Two English teachers from down south were already encamped with their tent erected under the Shelter Stone. We waited among midges and walked briskly to and fro over boulders to avoid them eating us as we tried to eat our evening meal. The occupants returned from their adventures: swimming the length of Loch Avon! They kindly collapsed their tent and gave floor space, which we prized no less than the many climbers who huddle here in winter.

Suspecting the English teachers were not morning people, we were on our way at 8 a.m. on the steady ascent to Loch Etchachan before picking up the whale-back ridge to the summit of Beinn Mheadoin with its line of tors named the Barns of Mheadhoin. It’s the descent that often catches people out so we continually checked our route through the various crags on the NE slope as we descended to our final overnight in the Fords of Avon Refuge.

Having arrived by midday and consuming a large lunch, it felt a bit phoney to take such a prolonged rest in what is marked on the map as a Mountain Refuge Hut. So a quick map appreciation and we estimated 4 hours to return from Bynack More by the less trodden southern approach, via more tors, the Barns of Bynack. In fact it took 3½ hours including time for photos and catching up with text messages that flooded in from Aviemore, but we had left our packs to travel light.

Despite the hard wooden floor we slept soundly. The Fords of Avon Refuge was built by Fleet Air Arm ratings under training in June 1970 as an emergency refuge. It is on record as having saved a number of lives, being the only shelter for many miles in an area where people seem to excel at getting lost.

Another early start on our final day to scale Beinn a’ Chaorainn, and a long trek over the peat hags and moorland of Moine Bhealaidh to Beinn Bhrec, our 5 th Munro of the expedition. Now the weather was turning and driving rain arrived as we made the long gradual descent to the shelter of the Caledonian Forest before reaching Derry Lodge for a restful lunch with the sun’s return.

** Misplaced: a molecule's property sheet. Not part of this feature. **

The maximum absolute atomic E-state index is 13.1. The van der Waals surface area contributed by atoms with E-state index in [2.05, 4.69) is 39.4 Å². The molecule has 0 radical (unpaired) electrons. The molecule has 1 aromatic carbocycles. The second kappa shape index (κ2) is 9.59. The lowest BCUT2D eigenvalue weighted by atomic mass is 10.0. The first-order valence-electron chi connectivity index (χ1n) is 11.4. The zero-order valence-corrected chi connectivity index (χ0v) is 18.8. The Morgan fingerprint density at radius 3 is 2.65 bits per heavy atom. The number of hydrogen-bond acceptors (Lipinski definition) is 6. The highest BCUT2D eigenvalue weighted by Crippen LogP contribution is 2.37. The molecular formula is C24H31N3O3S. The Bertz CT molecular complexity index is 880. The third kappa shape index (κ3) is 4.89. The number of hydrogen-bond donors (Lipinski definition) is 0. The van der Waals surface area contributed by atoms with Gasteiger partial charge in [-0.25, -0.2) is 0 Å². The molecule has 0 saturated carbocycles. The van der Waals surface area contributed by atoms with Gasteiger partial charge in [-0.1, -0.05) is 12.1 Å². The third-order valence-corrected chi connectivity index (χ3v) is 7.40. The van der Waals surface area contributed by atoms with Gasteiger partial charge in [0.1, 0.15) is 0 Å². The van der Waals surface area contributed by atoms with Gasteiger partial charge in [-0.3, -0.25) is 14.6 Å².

If circumstances dictated a short walk-in, we extended the long peaceful trek out from Derry Lodge to Linn of Dee, detouring to investigate the waterfall and salmon ladder on the Lui Water but the banking and steps were under repair so could not see much. Nevertheless the torrent passing through the gorge here and the force on the River Dee were impressive even with water levels lower than the surge of Spring. It was no hardship to wait for transport at this RV and luxuriate on an expedition well executed.

Of course, I had carried my tent with me. DofE puts a priority on safety and having a Plan B. But essentially it’s in planning and doing such expeditions and setting personal challenges that young people gain a sense of purpose, self-confidence, responsibility and resilience. It’s also great fun and satisfying to appropriate a genuine sense of achievement.

With continued funding through the Diamond Fund initiative and with the valued contributions of adult leaders, the DofE Award will continue to inspire young people from all backgrounds who are work-ready, well-rounded and ambitious, with the skills that businesses and society needs.